EDNA – Officials and residents were reeling in disbelief Wednesday after Walmart officials announced plans to close their store July 20.

“I’m shocked, totally floored,” said Mayor Joe Hermes, who has been on the Edna City Council for about 40 years. “It’s something that none of us saw coming.”

The Walmart at 1002 N. Wells St. opened in 1982, according to a company statement. Employees for the retailer will have the option to transfer to another store, said Anne Hatfield, company spokeswoman.

“This is a tough decision (that) is based on a number of factors including financial performance. Keep in mind, this is a leased property; we’re a tenant in that space,” she said.

Walmart most likely generates the highest amount of sales tax in Edna, the mayor said. Without the store, the city is losing a large amount of sales and property tax revenue and about 75 to 80 jobs. The store is also one of the largest employers in the city, he said. In 2017, the city of Edna received about $1 million in sales tax revenues, according to the Texas Comptroller website. So far in 2018, the city has received about $590,000 in sales tax revenues.

“The problem is, I keep being told by them that it’s for financial reasons. They’ll never make me believe that that store is not making money,” Hermes said. “They have three superstores within about 30 miles of Edna, and I’m thinking possibly their concept is the people that are shopping here and now will go to one of those three stores.”

City officials already have begun contacting general retail national chains about filling the space Walmart will leave empty, Hermes said. They were communicating with three companies as of Wednesday. He said he’s confident the city will be able to find retail companies that will help fill the city’s financial shortfall Walmart is creating.

When Walmart came to Edna in 1982, it caused several locally owned businesses to close, Hermes said.

For example, there were three pharmacies in town that closed after Walmart opened.

The store now has the most active pharmacy in town, and only one will be left when it closes – Rogers Pharmacy. The closure is leaving a void in the city, he said.

“When they come and the other stores don’t stay open, and all of the sudden, I get a telephone call (that) they are going to close that store,” he said. “It really is a disaster to the city as a whole. This is not just the city of Edna. We’re talking about Edna public schools. We’re talking about a real hit to the taxing entities here.”

Hermes added the closure will impact the county as well because rural residents and those from neighboring towns shop at that Walmart.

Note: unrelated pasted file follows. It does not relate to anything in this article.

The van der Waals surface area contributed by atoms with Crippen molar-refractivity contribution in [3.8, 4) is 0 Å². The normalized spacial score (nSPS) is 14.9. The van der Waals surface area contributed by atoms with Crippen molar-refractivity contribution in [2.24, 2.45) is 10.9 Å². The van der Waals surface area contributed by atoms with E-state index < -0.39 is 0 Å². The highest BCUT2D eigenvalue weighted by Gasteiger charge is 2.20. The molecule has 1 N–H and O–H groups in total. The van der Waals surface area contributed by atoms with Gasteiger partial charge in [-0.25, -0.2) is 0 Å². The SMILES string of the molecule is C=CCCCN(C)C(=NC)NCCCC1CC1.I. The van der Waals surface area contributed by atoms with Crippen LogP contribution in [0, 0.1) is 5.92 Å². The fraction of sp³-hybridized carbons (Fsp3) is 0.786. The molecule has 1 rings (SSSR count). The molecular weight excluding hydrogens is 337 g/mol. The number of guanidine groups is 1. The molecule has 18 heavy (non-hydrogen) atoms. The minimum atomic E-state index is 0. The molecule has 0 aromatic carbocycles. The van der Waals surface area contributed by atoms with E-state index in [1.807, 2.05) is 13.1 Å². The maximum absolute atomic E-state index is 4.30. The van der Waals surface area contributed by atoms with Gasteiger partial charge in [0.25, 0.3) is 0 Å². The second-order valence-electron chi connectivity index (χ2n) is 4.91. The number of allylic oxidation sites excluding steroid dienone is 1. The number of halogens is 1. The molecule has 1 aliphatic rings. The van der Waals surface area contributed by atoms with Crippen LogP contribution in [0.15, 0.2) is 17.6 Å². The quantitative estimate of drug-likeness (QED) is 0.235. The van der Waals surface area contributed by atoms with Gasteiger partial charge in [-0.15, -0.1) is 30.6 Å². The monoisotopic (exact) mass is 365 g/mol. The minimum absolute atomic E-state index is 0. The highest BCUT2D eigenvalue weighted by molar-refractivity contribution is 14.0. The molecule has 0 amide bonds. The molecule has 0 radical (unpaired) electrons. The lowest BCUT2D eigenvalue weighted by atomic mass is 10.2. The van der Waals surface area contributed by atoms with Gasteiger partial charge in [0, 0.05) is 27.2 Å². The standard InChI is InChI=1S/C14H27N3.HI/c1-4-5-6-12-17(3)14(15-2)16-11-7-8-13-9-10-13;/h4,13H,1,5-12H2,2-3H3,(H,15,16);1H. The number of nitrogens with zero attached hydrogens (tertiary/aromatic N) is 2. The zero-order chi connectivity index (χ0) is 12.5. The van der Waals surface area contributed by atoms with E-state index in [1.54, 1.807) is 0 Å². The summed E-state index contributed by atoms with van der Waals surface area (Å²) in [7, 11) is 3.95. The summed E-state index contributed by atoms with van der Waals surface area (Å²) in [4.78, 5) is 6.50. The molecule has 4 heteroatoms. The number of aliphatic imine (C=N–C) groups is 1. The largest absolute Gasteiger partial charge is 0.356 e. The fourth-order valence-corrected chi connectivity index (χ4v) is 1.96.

“It really is going to really create some serious problems for the city of Edna government until we can come up with an action plan to offset these huge loses from those taxes plus the loss of the jobs here,” he said.

Hatfield said officials are focusing on the associates who work at the store and plan to talk to each one individually.

If they chose not to transfer to another store, then they’ll be paid until Aug. 31. Additional pay for those eligible will also be provided.

“The decision to close our Edna store is not an easy one, but, as a company, we are committed to continuing our growth and investment in Texas,” according to written statement from Walmart. “We are grateful to the customers who have given us the privilege of serving them in Edna. We look forward to continuing to serve them at other area locations and online.”

Christopher Gardner, 47, of Edna, who has worked at Walmart for about 20 years, said he was in shock when he learned about the news.

He plans to transfer to a Walmart in Victoria. Although he’s thankful the transfer opportunity is available, he said the extra travel will be inconvenient.

“We don’t have much in this community as is – closing the biggest and largest employer in the community,” he said. “There’s not much you’re going to find in jobs (in Edna) ... All we have is banks and doughnut shops.”

Phil Heimbach, 71, of Port Lavaca, doesn’t normally shop at the Walmart but stopped by because he was in Edna. He worked for a large tire corporation for more than 30 years, and understands Walmart’s decision to close the store.

“It’s not making any money, I’m sure,” he said. “I’m sure it’s in the (red) every year and has been for a few years. After a while you have to throw in the towel and say, ‘Hey, we have a chance to get out of the lease, or sell the property.’”

John Schuman, 56, of Edna, shops at the Walmart almost every day. He said he’ll have to plan to do his shopping in Victoria when the store closes.

“It’s going to affect the city,” he said. “Edna is turning into a ghost town. I’ve been here 20 years, and I’ve seen businesses close down, big and small. There is no growth. The Taco Bell went under, the KFC, the bank.”

Hermes said the city will move forward, despite Wednesday’s news.

“I was told by one of their employees there that they have continuously been able to earn their quarterly bonuses,” the mayor said. “I don’t believe that store is in the process of not making money. I don’t believe it.”

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Kathryn Cargo reports on business and agriculture for the Victoria Advocate. She may be reached at kcargo@vicad.com or 361-580-6328. Follow her on twitter @kathryncargo.

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Kathryn Cargo covers business and agriculture in the Crossroads. She enjoys reporting on industry trends and getting her shoes dirty out in the field.

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